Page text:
The primary theoretical focus of this paper is on Free Choice uses of any, in particular on two phenomena that have remained largely unstudied. One involves the ability of any phrases to occur in affirmative episodic statements when aided by suitable noun modifiers. The other involves the difference between modals of necessity and possibility with respect to licensing of any. The central thesis advanced here is that FC any is a universal determiner whose domain of quantification is not a set of particular individuals but the set of possible individuals of the relevant kind. In a theory of genericity utilizing situations, an any phrase can be seen as having a universal quantifier binding the situation variable of the common noun. This inherent genericity is argued to be at the heart of the intuition that any statements support counterfactual inferences and do not involve existential commitments. A conflict in presuppositions is shown to account for the incompatibility of unmodified any phrases in affirmative episodic statements and the crucial role played by modification in ameliorating this clash is explicated. In the case of modals of necessity, the interaction between the universal force of any and the particular modal base is shown to be crucial. In view of these facts it is argued that FC any is not directly licensed by modal or generic operators as generally assumed but that its felicitous use is sensitive to the pragmatics of epistemic modality. Turning to its polarity sensitive uses, language internal as well as crosslinguistic evidence is presented to distinguish it from FC any in having the existential quantificational force typical of indefinites. The paper concludes by suggesting that the common tie between them is that they both occur in statements that apply to a class of entities, rather than to particular members of the class.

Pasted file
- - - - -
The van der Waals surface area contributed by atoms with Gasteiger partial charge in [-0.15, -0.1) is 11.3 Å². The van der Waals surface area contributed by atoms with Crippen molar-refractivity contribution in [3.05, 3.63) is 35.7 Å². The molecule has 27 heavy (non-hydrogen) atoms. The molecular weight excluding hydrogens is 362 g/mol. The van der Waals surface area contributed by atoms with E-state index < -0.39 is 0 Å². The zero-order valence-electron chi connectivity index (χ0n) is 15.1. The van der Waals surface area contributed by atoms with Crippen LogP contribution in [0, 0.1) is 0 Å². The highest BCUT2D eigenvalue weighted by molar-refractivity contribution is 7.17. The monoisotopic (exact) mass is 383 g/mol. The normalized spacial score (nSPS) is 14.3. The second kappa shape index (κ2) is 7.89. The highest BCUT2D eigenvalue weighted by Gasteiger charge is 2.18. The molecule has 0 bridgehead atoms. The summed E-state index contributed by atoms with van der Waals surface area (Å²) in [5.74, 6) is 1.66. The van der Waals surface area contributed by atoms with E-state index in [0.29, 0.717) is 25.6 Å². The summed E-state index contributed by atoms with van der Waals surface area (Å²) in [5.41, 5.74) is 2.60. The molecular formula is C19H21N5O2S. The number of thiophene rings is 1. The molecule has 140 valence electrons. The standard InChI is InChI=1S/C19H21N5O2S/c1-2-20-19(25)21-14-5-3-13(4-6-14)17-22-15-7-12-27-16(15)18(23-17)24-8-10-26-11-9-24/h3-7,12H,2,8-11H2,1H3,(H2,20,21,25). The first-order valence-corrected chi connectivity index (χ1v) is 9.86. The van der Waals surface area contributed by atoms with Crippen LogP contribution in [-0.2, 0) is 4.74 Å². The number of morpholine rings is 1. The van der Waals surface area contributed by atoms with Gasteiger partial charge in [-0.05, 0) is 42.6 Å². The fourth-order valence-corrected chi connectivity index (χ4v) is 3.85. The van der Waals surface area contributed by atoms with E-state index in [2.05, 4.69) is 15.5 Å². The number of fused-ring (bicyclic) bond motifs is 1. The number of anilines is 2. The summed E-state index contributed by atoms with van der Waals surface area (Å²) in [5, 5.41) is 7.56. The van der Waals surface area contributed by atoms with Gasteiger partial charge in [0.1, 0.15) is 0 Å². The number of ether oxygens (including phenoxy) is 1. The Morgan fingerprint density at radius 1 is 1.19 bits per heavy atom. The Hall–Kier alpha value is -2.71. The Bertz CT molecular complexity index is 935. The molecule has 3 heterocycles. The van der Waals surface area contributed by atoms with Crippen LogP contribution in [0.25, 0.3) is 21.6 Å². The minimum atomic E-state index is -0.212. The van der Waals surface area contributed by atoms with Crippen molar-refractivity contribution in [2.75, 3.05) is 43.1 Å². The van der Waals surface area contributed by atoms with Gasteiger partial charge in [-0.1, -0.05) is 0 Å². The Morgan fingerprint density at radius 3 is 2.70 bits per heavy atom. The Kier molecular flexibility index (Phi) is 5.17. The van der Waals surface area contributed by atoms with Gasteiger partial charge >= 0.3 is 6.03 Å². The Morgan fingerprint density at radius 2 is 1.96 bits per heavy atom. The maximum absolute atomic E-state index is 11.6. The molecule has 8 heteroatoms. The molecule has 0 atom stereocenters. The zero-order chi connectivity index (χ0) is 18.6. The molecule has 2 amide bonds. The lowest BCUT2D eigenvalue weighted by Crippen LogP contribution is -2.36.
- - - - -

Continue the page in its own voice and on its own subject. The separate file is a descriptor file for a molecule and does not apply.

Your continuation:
All Science Journal Classification (ASJC) codes
- Linguistics and Language